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Lush explores the two biggest dilemmas when retail meets digital

This story appeared in the Marketing Magazine Hong Kong Futurist issue as “Putting a bomb under the beauty industry”. If you wish to read the Chinese version, please click here.

More than 15 years ago, Jack Constantine, Lush founders Mark and Mo Constantine’s youngest son, joined the beauty and cosmetic company to work in product invention. At the time, his mother and he reinvented the original bath bomb with a new double-layered version, initiating the social trend for sharing bath art using #LushTime.

This time, Jack wants to set off a (bath) bomb on digital.

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As the chief digital officer for Lush Digital, he has spearheaded the brand’s digital marketing by building websites and social media accounts, and by introducing the brand to online commerce – which now contributes about 28% of the GBP1.1 billion business.

But there’s much more work to do to accomplish his ultimate vision: a digital estate.

From building creative technology in-house based on open source technology, including till systems in shops, staff and customer apps, websites and data management to optimising e-commerce and all the marketing around it, as well as introducing a new subscription model to Asia in 2018, and even expanding its very own publishing house – a “digital estate” means Constantine is now (re)developing the digital infrastructure of the whole business in every possible way.

“There are a lot of similarities between creating a product and developing digital,” he says, as he recalled things his parents taught him about product development.

There are a lot of similarities between creating a product and developing digital.

Similar to how the brand’s products stand distinctively on their own, he expects his team to create a digital product (as simple as its Facebook or Instagram accounts), package it up, then send it out to the world and watch how the product disrupts in its own way.

1. A publishing house v.s. advertisements

For instance, Constantine says it has built six new channels under Lush’s own publishing house. Different subdivisions focus on different interests. Lush Time delivers stories behind the sourcing and purchase of ingredients through topical and newsworthy angles; Lush Life orients content around lifestyle and connects topics to its lifestyles services such as yoga and spa; and Gorilla is the art-house channel that advocates creativity and eccentricity, unveiling characters and inspirations from the brand.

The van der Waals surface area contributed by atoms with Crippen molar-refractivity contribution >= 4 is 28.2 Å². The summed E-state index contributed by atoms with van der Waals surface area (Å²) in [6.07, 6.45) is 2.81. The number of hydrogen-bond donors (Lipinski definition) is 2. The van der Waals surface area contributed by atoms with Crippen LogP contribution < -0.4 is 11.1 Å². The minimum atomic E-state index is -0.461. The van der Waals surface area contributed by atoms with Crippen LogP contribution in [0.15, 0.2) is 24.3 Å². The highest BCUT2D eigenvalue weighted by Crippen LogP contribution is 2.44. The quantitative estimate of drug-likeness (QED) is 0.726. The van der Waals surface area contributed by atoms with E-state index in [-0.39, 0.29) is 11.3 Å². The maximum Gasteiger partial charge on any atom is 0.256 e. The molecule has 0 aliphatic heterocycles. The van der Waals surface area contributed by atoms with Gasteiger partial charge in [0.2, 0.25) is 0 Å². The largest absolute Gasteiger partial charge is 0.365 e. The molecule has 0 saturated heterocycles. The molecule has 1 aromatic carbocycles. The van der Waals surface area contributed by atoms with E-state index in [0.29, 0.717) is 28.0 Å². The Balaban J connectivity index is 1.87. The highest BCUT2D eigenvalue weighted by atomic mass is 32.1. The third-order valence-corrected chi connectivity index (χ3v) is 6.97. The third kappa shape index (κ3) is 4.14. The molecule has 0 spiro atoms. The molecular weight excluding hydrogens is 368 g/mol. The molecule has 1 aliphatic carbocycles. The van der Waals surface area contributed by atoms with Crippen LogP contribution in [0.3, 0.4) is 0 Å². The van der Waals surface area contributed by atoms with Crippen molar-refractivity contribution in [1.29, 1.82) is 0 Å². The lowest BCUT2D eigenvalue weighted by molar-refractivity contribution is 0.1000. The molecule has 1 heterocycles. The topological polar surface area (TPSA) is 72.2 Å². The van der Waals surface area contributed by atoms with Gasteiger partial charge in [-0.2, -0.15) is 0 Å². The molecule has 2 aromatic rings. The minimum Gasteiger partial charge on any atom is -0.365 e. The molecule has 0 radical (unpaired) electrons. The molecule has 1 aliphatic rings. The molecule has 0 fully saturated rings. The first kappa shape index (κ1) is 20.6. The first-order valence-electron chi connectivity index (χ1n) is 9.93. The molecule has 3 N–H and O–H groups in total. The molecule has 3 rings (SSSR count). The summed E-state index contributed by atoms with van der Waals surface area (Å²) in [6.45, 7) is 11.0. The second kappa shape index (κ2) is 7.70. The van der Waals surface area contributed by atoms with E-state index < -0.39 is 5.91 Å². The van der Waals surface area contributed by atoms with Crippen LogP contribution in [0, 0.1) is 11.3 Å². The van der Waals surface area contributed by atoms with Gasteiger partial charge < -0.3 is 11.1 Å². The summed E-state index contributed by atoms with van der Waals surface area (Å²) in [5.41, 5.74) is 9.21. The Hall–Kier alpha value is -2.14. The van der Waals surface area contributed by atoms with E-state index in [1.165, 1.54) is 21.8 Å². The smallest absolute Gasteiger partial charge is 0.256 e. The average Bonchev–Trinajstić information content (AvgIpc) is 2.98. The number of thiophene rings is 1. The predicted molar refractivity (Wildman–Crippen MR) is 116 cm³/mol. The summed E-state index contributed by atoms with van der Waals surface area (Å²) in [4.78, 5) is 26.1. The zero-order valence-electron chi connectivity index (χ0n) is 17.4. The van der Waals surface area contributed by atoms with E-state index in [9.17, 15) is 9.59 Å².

“These channels are building up their own life with their own TV shows and content. It (the publishing house) is a bigger arm of our business now,” he explains.

“They are providing people who are interested in all these different topics and angles ways of building a community, so people who might as well have never heard of Lush will be drawn to our sites, engage with each other and be a part of the conversation.

Similarly, on social media, where the brand has had famous success in terms of followers and engagements, Constantine says it’s also about building a community, which means the brand has to be playful and bold in experimenting with ideas.

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“When we try to invent a new product, we get in the lab, become playful, add a drop of this and that and experiment with the formula under a deadline, that is how we usually invent and put the shower gel onto store shelves within a week,” he says.

Constantine thinks it’s all about a tight deadline to ensure the brand is quick in response, as well as give staff the freedom to “just go and try those ideas”.

Last year, for example, when a photo of his staff making a glitter bubble bar went viral on social, and customers cried out to buy the featured jumper, he says they got glittery jumpers made and on sale in two weeks, and customers “just loved it”.

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“This is how you stay reactive and stay fun, responding and sometimes contributing back to the community – you become a part of it and level it up from a brand perspective.”

While the company has seen massive growth in revenue over the past three years, in tandem with growth on social media, he says it doesn’t pay for any advertising.

“We work with social media and search engines, but one of our core approaches is to draw more people to our own platform, our own site,” he says.

“What’s happening with social media is the control of the companies that own social media channels. They dictate whether people can see your content or not, or do you have to pay more to let them see it. We just want to have a direct relationship with our customers.